As the active radiation oxidizing agent, those described, for example, in U.S. Pat. Nos. 3,615,568 and 3,920,457 as well as all of active radiation oxidizing agents which are known heretofore can effectively used and typical examples thereof include the following compounds:
anhydrous 3'-ethyl-1-(3-sulfopropoxy)-2-pyridothiacarbocyanine hydroxide,
anhydrous 2-methyl-1-(3-sulfopropoxy)pyridinium hydroxide,
2-(3,3-dicyano alkylidene 1,1-methoxy-1,2-dihydropyridine,
Additionally, hexaarylbisimidazoles as described in U.S. Pat. No. 3,697,280 are also useful. Among those photo-activating components, those which are preferably used in this invention are free radical-generating agent as above defined and among them, an organic halogen compound is more preferable and the most preferable as the polyhalogen compounds are CBr4, CHI3, α,α,α-tribromoacetphenone, tribromomethylphenylsulfon, etc.
In the present invention, the term "a colorable or decolorable component" means a compound which is able to be changed from the native colorless state to colored state or vice versa, by the reaction with a compound having a free-radical or oxidative component produced from the above-defined activating agent by active irradiation, the color after the reaction being capable of transferring an energy, absorbed thereby, to the light-sensitive resin enough for the polymerization thereof when exposed to light which can be absorbed by the color. More preferably, the energy absorbed by the color can also be transferred to the activating agent for the activation thereof whereby the activated agent further reacts with the colorable or decolorable component to form the additional color which amplified the activation of the activating agent and the polymerization of the light-sensitive resin as well.
In the present invention, as the colorable or decolorable component, such compound as being able to vary into the colored state, i.e. a color-forming component yields a more preferable result.
As such the colorable or decolorable agent, any of the compounds known heretofore which is colored or decolored itself by means of the reaction with the abovementioned activated activating component can be used in this invention. For example, an arylamine, an N-vinyl compound, a styryl, cyanine or merocyanine dye base, or a leuco compound is useful.
As the arylamine, compounds as described, for example, in U.S. Pat. Nos. 3,042,515, 3,510,304 and 3,147,117 and Japanese Laid-Open-to-Public Patent Publication Nos. 47-8103 and 44-2002, etc. are useful and typical examples of such compounds include aniline, diphenylamine, o-toluidine, N,N'-diphenyl-p-phenylenediamine, N,N'-diphenylethylenediamine, p-hydroxydiphenylamine, p-aminodiphenylamine, p,p'-diaminodiphenylmethane, indole, 2-methylindole, 2-phenylindole, triphenylimidazole, a condensation product of pyrrole and aldehyde, a condensation product of indole, aldehyde and piperidine, a condensation product of pyrazolone and aldehyde, and 1,1-bis(p-dimethylaminophenyl)ethylene.
As the N-vinyl compounds, compounds as described in, for example, U.S. Pat. Nos. 3,042,517 and 3,476,562 are useful, and the typical examples include N-vinylcarbazole, N-vinylphenyl-α-naphthylamine, N-vinyl diphenylamine, N-vinylindole, N-vinylpyrrole, N-vinyl pyrrolidene, N-vinyl succin imide, N-vinylacetanilide, N-vinylphenylacetamide, N-vinylmethlyacet-azide, N-vinyldiglycolyliside and N-vinylphthaliside. Further, compounds comprising as the basic skeleton, for example, N-vinylbenzothiazolidine, N-vinylbenzoxazolone and N-vinylbenzotriazole are useful.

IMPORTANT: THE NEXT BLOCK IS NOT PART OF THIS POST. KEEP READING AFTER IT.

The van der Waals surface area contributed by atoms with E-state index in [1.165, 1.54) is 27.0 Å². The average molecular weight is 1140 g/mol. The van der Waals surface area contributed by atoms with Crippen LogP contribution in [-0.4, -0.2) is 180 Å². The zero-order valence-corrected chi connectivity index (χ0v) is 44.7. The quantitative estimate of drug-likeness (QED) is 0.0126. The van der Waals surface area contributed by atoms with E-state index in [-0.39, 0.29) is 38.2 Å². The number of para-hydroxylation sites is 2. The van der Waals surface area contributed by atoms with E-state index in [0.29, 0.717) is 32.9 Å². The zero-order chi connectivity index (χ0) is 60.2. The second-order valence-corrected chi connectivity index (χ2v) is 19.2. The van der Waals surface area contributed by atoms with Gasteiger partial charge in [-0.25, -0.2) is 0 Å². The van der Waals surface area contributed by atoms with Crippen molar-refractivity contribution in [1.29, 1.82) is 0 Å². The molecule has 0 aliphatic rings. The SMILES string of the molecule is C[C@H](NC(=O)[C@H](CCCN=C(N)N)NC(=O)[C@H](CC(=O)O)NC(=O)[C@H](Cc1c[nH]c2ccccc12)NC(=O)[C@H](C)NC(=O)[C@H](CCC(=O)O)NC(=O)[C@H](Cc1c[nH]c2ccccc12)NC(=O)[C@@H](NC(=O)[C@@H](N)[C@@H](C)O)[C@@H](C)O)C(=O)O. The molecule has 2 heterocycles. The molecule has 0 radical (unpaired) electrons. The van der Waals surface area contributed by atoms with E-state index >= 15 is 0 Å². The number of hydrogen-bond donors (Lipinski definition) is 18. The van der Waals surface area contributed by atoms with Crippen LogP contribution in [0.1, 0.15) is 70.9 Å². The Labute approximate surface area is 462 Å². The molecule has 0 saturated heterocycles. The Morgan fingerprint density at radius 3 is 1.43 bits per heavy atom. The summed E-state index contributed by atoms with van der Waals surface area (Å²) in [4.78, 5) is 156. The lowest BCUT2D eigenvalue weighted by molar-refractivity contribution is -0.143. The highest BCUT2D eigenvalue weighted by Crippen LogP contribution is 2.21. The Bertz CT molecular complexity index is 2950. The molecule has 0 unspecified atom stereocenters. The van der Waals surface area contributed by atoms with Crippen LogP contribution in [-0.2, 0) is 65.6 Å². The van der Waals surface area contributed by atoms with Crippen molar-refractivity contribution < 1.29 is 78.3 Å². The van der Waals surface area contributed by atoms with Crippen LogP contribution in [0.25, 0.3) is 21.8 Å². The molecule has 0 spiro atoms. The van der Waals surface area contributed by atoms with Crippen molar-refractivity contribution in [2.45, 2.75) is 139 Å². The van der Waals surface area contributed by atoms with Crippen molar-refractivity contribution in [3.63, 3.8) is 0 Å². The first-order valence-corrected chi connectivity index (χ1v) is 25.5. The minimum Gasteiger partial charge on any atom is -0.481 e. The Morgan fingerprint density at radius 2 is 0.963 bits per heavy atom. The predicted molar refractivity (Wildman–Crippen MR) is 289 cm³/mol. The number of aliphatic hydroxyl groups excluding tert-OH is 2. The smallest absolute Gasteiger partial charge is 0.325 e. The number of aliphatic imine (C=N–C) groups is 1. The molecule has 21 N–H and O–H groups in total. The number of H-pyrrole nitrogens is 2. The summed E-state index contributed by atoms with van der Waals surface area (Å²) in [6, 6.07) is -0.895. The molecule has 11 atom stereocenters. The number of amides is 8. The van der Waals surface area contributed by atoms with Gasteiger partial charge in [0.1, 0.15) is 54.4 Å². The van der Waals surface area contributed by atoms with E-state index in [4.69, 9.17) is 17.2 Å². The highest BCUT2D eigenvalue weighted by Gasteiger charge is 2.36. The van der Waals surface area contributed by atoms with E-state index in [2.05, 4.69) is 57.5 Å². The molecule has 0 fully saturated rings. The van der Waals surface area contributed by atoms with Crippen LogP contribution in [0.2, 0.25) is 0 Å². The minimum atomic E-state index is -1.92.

As the styryl, cyanine, or merocyanine dye base compounds as described, for example, in U.S. Pat. Nos. 3,100,703, 3,102,810, 3,095,303, 3,102,027 and 3,109,736 are useful and the typical examples of such compounds include the followings:
As the Leuco compounds, those described, for example, in U.S. Pat. Nos. 3,121,632, 3,102,029, 3,615,568, 3,342,595 and 3,342,604 are useful and the typical examples thereof includes the followings:
4-amino-α,β-dicyanohydrocinnamic acid methyl ester,
4-amino-α,β-dicyanohydrocinnamic acid methyl ester,
4-(p-chloroanilino)-α,β-dicyanodihydrocinnamic acid methyl ester,
α-cyano-4-dimethylaminohydrocinnamic acid amide,
α-cyano-4-dimethylaminohydrocinnamic acid methyl ester,
α,β-dicyano-4-diethylaminohydrocinnamic acid methyl ester,
α,β-dicyano-4-dimethylaminohydrocinnamic acid amide,
α,β-dicyano-4-dimethylaminohydrocinnamic acid methyl ester and
Pertinent compounds which contains a basic NH group and forms an amide on acylation, including, additionally, dihydrophenazines, phenothiazines and phenoxazines. Representative compounds of this type include the followings:
Representative compounds of this type include the followings:
α,β-dicyano-4-dimethylaminohydrocinnamic acid, hexyl ester,
α,β-dicyano-4-hexylaminohydrocinnamic acid, methyl ester,
α,β-dicyano-4-hexylaminohydrocinnamic acid, methyl ester,
α,β-dicyano-4-methylaminocinnamic acid, methyl ester,
and, in addition, a fluoran dye and spiro-pyran dye are also useful.
Among the above-mentioned color-forming components, those which are particularly preferable for use in this invention are leuco-crystal-violet (tris(p-dimethylaminophenyl)methane), leuco-malachite green (bis(p-dimethylaminophenyl)phenylmethane), N-vinyl carbazole, Michler's hydrol (bis(p-dimethylaminophenyl)hydroxylmethane), 4-(p-dimethylaminostyryl)quinoline, a xanthene dye and fluoran dye.
Photo-polymerizable light-sensitive resins include compounds which increase in the molecular weights thereof by being polymerized or cross-linked through light or compounds which vary in the chemical or physical properties thereof by being decomposed or reacted through light.